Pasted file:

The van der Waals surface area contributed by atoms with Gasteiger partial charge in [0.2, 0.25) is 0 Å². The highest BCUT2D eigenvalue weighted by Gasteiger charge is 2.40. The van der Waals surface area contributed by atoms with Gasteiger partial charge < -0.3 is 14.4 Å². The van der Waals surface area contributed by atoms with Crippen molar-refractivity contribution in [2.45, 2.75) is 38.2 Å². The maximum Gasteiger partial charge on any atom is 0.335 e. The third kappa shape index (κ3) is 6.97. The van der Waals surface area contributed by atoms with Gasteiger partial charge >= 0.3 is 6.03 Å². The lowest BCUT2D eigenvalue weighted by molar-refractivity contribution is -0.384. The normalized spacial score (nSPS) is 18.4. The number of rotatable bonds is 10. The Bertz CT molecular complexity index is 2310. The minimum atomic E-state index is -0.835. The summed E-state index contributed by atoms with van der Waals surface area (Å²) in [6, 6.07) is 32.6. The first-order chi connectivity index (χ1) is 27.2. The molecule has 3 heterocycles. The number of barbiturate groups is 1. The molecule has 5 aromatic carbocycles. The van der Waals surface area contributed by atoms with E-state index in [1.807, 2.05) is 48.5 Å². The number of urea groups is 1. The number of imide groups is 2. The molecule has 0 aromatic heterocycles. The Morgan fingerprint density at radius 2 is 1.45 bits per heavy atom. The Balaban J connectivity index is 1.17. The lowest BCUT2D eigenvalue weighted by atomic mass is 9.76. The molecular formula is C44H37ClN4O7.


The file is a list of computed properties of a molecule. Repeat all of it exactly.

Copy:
The van der Waals surface area contributed by atoms with Gasteiger partial charge in [0.2, 0.25) is 0 Å². The highest BCUT2D eigenvalue weighted by Gasteiger charge is 2.40. The van der Waals surface area contributed by atoms with Gasteiger partial charge < -0.3 is 14.4 Å². The van der Waals surface area contributed by atoms with Crippen molar-refractivity contribution in [2.45, 2.75) is 38.2 Å². The maximum Gasteiger partial charge on any atom is 0.335 e. The third kappa shape index (κ3) is 6.97. The van der Waals surface area contributed by atoms with Gasteiger partial charge >= 0.3 is 6.03 Å². The lowest BCUT2D eigenvalue weighted by molar-refractivity contribution is -0.384. The normalized spacial score (nSPS) is 18.4. The number of rotatable bonds is 10. The Bertz CT molecular complexity index is 2310. The minimum atomic E-state index is -0.835. The summed E-state index contributed by atoms with van der Waals surface area (Å²) in [6, 6.07) is 32.6. The first-order chi connectivity index (χ1) is 27.2. The molecule has 3 heterocycles. The number of barbiturate groups is 1. The molecule has 5 aromatic carbocycles. The van der Waals surface area contributed by atoms with E-state index in [1.807, 2.05) is 48.5 Å². The number of urea groups is 1. The number of imide groups is 2. The molecule has 0 aromatic heterocycles. The Morgan fingerprint density at radius 2 is 1.45 bits per heavy atom. The Balaban J connectivity index is 1.17. The lowest BCUT2D eigenvalue weighted by atomic mass is 9.76. The molecular formula is C44H37ClN4O7.